Although state courts most often serve as the venue for negligence cases, there are certain occasions when a negligence claim may be heard in a federal court. Among these subclasses of state law negligence cases that may be heard in federal courts are those involving “diverse” parties. When all parties are diverse, and the amount in controversy in the case exceeds $75,000, the case may be heard in federal court. However, although these cases may be heard in federal court, they may still be heard in state courts, and plaintiffs will often elect to file suit in a state court for a variety of reasons. In certain instances, however, a defendant may find the plaintiff’s motive for filing in state court to be tactical or see a possible benefit to be derived from defending the claim in a federal forum and, accordingly, seek removal to a federal court. Following removal, dissatisfied plaintiffs will often try to devise a way to have a case remanded to the state court where they originally filed the action. These varied procedural games associated with removal and remand were raised in a recent decision by an Atlanta federal court, Threatt v. Jasenauskas.
Threatt started with a motor vehicle accident involving a MARTA bus and a tractor trailer. The plaintiff, who was operating the bus, was driving along Continental Way in DeKalb County when a tractor trailer collided with the bus. The tractor trailer was owned by Atlantic Transport, Inc. and insured by National Casualty Company. Following the accident, the plaintiff brought suit against the driver of the tractor trailer as well as Atlantic Transport and National Casualty Company. Atlantic Transport and National Casualty Company, however, filed a notice of removal, arguing that the case should be heard in federal court. Specifically, these defendants asserted that since the plaintiff alleged damages in excess of $75,000, and complete diversity existed between the plaintiff and the defendants, the case should be heard in federal court.
Given that diversity did exist among the parties, the plaintiff attempted a clever maneuver to have the case remanded to state court. In his original complaint, the plaintiff sought both past and future medical expenses, which collectively totaled more than $500,000. However, following removal to federal court, the plaintiff maintained that he did not intend to undergo any further medical treatment, so damages would be limited to less than $75,000. Since the amount in controversy must exceed $75,000 in order for diversity subject matter jurisdiction to exist, the plaintiff argued that the case should be sent back to state court.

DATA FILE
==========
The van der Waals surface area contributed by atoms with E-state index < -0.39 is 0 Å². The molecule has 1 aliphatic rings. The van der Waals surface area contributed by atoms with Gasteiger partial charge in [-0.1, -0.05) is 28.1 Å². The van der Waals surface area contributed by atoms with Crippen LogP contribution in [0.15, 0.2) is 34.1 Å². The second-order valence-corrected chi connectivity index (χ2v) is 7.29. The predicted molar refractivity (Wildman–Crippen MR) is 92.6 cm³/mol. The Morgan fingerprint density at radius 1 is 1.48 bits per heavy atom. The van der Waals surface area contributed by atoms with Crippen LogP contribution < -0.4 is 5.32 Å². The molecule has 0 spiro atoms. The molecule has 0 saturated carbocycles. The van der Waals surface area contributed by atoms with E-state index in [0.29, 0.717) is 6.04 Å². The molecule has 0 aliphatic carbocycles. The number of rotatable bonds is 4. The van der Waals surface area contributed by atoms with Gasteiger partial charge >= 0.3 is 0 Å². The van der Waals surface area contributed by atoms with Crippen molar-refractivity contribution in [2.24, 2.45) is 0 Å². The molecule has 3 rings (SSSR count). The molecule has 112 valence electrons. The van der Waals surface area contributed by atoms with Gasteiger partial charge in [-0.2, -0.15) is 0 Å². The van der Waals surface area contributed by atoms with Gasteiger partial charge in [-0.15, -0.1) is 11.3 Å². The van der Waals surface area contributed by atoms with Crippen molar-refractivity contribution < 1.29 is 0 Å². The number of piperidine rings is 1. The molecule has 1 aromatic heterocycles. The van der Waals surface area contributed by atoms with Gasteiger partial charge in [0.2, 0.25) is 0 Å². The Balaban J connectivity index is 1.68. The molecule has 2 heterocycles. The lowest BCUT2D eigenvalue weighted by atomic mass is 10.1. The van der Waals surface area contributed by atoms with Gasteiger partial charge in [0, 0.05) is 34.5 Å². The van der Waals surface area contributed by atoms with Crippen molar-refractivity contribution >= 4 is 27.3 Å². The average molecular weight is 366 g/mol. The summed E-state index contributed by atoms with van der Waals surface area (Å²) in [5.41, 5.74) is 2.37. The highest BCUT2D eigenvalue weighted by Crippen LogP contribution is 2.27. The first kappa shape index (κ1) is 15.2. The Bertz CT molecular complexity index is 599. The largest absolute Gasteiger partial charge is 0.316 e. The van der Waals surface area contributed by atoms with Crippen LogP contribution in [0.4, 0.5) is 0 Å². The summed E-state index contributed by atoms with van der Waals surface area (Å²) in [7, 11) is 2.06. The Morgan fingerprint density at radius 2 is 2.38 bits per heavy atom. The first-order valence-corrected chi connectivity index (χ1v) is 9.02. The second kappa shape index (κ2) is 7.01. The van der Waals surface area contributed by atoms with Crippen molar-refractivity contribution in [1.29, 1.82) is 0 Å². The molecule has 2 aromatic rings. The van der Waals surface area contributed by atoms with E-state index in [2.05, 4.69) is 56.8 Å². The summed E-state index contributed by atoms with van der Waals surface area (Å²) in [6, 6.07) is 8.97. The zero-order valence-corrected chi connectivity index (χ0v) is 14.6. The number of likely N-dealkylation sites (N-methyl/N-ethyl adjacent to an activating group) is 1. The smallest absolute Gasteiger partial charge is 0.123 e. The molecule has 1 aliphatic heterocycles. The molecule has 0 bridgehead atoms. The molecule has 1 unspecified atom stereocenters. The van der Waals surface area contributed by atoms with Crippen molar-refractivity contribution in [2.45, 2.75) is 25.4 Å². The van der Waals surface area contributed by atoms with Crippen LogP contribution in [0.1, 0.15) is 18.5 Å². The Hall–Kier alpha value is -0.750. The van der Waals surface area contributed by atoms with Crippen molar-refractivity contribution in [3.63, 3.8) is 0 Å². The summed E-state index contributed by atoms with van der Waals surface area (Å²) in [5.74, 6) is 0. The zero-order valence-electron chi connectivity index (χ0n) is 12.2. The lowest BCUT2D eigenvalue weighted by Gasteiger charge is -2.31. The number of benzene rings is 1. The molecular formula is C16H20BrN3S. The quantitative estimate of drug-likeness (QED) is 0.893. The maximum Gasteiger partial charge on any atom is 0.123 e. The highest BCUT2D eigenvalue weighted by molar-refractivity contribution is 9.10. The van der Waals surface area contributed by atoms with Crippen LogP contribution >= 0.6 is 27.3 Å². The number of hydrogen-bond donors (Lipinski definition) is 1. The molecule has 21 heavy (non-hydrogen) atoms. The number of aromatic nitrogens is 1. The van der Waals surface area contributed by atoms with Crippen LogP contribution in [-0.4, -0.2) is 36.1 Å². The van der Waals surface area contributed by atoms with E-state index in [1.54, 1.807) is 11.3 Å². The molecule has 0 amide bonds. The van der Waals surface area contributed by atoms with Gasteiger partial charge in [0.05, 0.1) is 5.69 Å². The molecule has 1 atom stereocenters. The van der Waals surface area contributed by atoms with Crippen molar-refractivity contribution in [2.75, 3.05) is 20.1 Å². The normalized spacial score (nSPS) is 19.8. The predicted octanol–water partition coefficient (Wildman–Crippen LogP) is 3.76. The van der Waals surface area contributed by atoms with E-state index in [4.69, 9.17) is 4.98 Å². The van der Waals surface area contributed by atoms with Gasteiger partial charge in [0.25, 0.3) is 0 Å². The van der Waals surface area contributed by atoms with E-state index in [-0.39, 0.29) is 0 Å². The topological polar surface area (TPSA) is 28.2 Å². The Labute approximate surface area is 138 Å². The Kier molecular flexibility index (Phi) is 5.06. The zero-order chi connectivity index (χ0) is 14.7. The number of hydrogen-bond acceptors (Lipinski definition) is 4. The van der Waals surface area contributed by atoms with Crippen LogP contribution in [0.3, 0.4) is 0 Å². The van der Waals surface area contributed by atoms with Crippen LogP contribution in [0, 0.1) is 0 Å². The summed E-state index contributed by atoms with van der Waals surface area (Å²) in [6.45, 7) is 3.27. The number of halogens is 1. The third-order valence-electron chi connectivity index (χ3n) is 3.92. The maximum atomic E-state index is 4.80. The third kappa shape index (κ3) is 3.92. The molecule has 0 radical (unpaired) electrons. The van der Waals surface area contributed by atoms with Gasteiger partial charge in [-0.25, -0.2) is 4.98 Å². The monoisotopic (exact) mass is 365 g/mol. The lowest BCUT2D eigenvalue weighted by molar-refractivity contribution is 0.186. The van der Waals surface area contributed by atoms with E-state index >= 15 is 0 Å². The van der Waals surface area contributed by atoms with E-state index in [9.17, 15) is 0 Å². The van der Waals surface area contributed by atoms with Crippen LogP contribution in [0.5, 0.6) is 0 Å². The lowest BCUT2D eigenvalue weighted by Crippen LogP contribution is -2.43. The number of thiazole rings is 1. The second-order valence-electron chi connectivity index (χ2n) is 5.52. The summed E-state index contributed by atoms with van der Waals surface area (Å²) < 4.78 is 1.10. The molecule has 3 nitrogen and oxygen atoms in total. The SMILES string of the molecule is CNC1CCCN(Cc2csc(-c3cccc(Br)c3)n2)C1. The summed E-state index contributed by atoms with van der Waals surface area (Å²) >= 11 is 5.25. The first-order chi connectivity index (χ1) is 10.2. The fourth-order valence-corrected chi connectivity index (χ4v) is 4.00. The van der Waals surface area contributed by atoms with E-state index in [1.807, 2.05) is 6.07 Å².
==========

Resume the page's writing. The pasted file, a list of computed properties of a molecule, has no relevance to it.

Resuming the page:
Notwithstanding the plaintiff’s shrewd attempt to abrogate the court’s jurisdiction, the court denied the motion for remand. Indeed, under well-established law, the amount in controversy is determined based on the allegations that exist at the time removal is sought. See, e.g., Burt Co. v. Clarendon Nat’l Ins. Co., 385 F. App’x 892, 894 (11th Cir. 2010). Accordingly, “post-removal amendment of a complaint . . . which may reduce the damages recoverable below the amount in controversy requirement, do not divest the district court of jurisdiction.” Id. (citation omitted). Accordingly, the plaintiff’s attempt to stipulate to an amount in controversy below the $75,000 threshold was of no consequence. At the time the action was removed, the plaintiff was seeking far more than the amount necessary to satisfy the amount in controversy requirement, and therefore the federal court determined that it had jurisdiction over the action.
Although remand to state court was inappropriate in this circumstance, the court’s decision reveals the importance of preparation. Indeed, had the plaintiff originally alleged damages totaling less than $75,000, the case would not have been subject to removal in the first instance, and the plaintiff would have been able to have his case heard in the venue of his choosing. Indeed, prior to undertaking legal action, one should always consider enlisting the advice of experienced counsel who can help identify these sorts of issues. The Atlanta truck accident attorneys at Christopher Simon Attorney at Law have ample familiarity representing injured Georgian drivers in both state and federal courts, and they are prepared to provide you with the benefit of their experience. If you’ve recently been injured as a result of the negligence of another driver and would like to discuss the merits of your possible claim, feel free to contact us for a free case consultation.
Georgia Federal Court Sanctions Defendants for Failing to Preserve Driver’s Records in Tractor-Trailer Accident Case
Georgia Court of Appeals Examines Where Venue is Proper in a Medical Negligence Case
Georgia Federal Judge Denies New Trial in Tractor Trailer Accident Case